When he first made baked macaroni and cheese, he called several times to ask clarifying questions. Then he sent me a photo of a table full of roommates ready to devour it, and then another of the scraped baking pan impossibly soon after.

So Isaac knows how to follow a recipe. He can chop onions evenly. He can julienne carrots, make béchamel sauce and roll out a tortilla.

For almost a year, Isaac has been mostly self-supporting. He recently called me because he was making spaghetti and couldn’t find a recipe for garlic bread. I guided him through while slicing a baguette as part of my own dinner.

“I see,” he told me. “You left out a few things so I’ll call you more often.”

I don’t, but I like the way he thinks.

MOMWOW (mother’s words of wisdom)

• Eat vegetables so you don’t get scurvy!

• Just because two things taste good doesn’t mean they taste good together.

• Good ingredients are more important than fancy china.

• Take good care of your knives and cookware.

• Women like a man who can cook!

• If you cook, someone else can clean the bathroom.

• And a bonus DADWOW by Benjamin Franklin: Patience makes the sauce.

Minestrone or “pizza soup”

For 8 people plus leftovers.

Note: My boys weren’t picky eaters; Still, I found I was more successful at getting them to try something new when I linked it to something they knew. A tip: never mix the noodles in your soup. It gets mushy and stretches until you end up with a hot soup dish. Instead, serve the soup in your bowl and stir in the noodles to taste. By Maria Elena Baca.

• 1 pound hot Italian sausage or 1 (12-oz.) packet protein crumbles plus 1/2 tsp. fennel seeds

• 1 onion, chopped

• 1 carrot, chopped

• 1 stick of celery, chopped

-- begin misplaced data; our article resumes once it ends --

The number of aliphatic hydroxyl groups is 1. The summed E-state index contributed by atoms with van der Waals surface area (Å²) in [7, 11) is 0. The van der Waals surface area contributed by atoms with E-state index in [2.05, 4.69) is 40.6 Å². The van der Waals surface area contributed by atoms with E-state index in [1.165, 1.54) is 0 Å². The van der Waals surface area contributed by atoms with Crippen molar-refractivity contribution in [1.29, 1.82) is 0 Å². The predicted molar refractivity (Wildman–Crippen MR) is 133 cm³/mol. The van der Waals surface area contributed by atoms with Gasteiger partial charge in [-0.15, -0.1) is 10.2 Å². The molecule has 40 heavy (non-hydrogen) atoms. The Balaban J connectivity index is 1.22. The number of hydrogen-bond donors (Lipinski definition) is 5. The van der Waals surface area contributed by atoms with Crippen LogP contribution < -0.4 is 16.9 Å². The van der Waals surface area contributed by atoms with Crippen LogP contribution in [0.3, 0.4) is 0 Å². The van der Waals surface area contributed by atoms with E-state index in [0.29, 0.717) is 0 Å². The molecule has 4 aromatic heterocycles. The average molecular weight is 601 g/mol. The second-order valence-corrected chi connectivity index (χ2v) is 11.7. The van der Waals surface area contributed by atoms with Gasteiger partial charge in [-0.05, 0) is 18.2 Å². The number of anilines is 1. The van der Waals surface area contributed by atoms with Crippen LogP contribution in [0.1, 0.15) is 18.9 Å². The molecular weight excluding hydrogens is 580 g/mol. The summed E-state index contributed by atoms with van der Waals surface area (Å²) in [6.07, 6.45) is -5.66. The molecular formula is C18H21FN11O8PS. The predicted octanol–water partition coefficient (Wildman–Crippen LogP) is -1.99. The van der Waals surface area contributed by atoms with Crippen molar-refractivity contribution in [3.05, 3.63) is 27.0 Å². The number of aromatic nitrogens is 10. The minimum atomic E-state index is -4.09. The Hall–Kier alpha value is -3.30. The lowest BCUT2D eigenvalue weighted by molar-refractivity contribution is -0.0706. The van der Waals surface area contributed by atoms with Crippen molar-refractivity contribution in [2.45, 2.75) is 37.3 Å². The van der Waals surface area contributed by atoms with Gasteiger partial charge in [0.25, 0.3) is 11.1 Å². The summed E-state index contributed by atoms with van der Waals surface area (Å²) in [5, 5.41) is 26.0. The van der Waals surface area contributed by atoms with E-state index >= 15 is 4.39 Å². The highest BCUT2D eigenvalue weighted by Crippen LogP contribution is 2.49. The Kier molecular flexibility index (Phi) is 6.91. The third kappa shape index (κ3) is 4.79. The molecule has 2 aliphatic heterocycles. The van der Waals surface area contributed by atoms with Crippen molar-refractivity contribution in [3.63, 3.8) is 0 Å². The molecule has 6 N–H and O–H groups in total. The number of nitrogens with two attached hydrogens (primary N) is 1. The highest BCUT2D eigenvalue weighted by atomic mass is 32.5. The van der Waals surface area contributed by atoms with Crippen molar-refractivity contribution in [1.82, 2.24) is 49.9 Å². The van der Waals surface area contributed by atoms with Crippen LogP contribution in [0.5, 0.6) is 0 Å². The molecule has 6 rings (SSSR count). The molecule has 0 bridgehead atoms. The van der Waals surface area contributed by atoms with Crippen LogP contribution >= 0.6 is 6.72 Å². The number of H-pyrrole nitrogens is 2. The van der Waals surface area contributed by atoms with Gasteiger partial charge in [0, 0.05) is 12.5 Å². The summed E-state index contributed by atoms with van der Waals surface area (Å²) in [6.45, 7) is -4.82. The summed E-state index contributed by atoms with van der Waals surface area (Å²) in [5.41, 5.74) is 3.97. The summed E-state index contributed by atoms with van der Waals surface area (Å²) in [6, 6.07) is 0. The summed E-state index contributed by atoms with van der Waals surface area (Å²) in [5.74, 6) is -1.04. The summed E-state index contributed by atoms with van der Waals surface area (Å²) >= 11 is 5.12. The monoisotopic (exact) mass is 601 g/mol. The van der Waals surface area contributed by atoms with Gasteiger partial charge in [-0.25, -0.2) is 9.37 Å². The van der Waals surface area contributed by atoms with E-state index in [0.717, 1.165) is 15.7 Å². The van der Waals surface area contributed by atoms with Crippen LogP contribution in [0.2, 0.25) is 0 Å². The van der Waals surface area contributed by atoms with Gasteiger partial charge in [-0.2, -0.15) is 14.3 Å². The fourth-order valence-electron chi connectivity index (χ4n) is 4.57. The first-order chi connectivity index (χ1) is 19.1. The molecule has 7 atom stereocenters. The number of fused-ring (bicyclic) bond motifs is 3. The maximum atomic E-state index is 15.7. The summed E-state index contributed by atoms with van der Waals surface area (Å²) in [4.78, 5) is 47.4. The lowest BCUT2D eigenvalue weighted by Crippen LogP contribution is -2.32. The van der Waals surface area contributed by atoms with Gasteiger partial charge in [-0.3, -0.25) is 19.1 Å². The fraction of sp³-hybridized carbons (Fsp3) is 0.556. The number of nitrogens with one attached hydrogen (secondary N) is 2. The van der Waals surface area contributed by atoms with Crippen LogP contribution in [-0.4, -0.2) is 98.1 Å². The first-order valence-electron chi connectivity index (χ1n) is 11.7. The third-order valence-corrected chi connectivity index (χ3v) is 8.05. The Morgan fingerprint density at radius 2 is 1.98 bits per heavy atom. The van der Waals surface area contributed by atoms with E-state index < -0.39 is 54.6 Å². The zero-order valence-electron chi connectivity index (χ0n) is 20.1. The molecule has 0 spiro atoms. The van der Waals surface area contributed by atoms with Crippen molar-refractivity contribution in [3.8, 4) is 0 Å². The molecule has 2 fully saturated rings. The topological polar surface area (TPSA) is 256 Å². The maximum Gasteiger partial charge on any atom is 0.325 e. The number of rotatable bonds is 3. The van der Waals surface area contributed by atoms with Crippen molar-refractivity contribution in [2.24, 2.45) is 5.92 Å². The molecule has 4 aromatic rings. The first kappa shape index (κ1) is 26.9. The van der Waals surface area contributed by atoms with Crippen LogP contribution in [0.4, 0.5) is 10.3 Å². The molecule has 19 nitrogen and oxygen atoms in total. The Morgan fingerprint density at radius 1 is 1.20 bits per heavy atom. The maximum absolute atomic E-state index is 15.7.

• 4c. chicken or vegetable broth

• 1 (15-oz.) can pinto beans, rinsed and drained

• 1 (15-oz.) can garbanzo beans, rinsed and drained

• 1 (16-oz.) packet small noodles

• 1 c. frozen peas

• 1/2 package frozen peas

• 1/2 tsp. dried basil

• 1/2 tsp. dried oregano


In a large stockpot or Dutch oven, sear the sausage over medium-high heat until no longer pink. Remove the sausage from the pan, along with most of the fat. (If using meat crumbles, first heat 2 tablespoons olive oil in the stockpot.)

Cook the onion, celery, and carrot until the onion is translucent and the carrot is beginning to become tender. Stir frequently.

Put the sausage back in the pot. Add the beans, protein crumbles if using, and the broth and bring to a simmer.

Meanwhile, cook the noodles according to package directions. Drain and set aside.

Mash the herbs in your hands and sprinkle into the soup. Stir and add salt and pepper to taste. Scoop soup into bowls and add cooked noodles to taste. Sprinkle with grated Parmesan before serving.

fried potatoes

Served 6

By Maria Elena Baca.

• 5 pounds small red potatoes

• 2 to 3 tbsp. olive oil

• Salt and pepper


Preheat oven to 425 degrees and line a baking sheet with parchment.

Wash and dry potatoes. Cut into quarters or eighths depending on size. They should be about two bites in size.

Drizzle with olive oil. Spread on the baking sheet; Season with salt and pepper.

Bake 30 to 35 minutes or until brown on the outside and fluffy on the inside. Serve with ketchup or sour cream.

Buttermilk pancakes